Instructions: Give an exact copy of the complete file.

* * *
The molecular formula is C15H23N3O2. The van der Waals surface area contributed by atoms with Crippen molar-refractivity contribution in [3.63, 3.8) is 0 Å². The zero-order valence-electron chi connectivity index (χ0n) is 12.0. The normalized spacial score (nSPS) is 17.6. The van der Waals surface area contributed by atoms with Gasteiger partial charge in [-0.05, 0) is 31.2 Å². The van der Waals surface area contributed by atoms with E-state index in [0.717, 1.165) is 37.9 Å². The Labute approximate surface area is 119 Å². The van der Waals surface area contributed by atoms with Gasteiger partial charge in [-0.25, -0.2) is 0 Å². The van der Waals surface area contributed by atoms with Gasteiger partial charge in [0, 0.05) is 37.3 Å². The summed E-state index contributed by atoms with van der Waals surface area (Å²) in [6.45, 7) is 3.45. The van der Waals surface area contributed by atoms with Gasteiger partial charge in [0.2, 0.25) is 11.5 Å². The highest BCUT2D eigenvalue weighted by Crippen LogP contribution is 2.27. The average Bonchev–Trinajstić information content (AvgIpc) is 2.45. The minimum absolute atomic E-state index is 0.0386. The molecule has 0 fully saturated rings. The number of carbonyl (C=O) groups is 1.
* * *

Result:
The molecular formula is C15H23N3O2. The van der Waals surface area contributed by atoms with Crippen molar-refractivity contribution in [3.63, 3.8) is 0 Å². The zero-order valence-electron chi connectivity index (χ0n) is 12.0. The normalized spacial score (nSPS) is 17.6. The van der Waals surface area contributed by atoms with Gasteiger partial charge in [-0.05, 0) is 31.2 Å². The van der Waals surface area contributed by atoms with E-state index in [0.717, 1.165) is 37.9 Å². The Labute approximate surface area is 119 Å². The van der Waals surface area contributed by atoms with Gasteiger partial charge in [-0.25, -0.2) is 0 Å². The van der Waals surface area contributed by atoms with Gasteiger partial charge in [0, 0.05) is 37.3 Å². The summed E-state index contributed by atoms with van der Waals surface area (Å²) in [6.45, 7) is 3.45. The van der Waals surface area contributed by atoms with Gasteiger partial charge in [0.2, 0.25) is 11.5 Å². The highest BCUT2D eigenvalue weighted by Crippen LogP contribution is 2.27. The average Bonchev–Trinajstić information content (AvgIpc) is 2.45. The minimum absolute atomic E-state index is 0.0386. The molecule has 0 fully saturated rings. The number of carbonyl (C=O) groups is 1.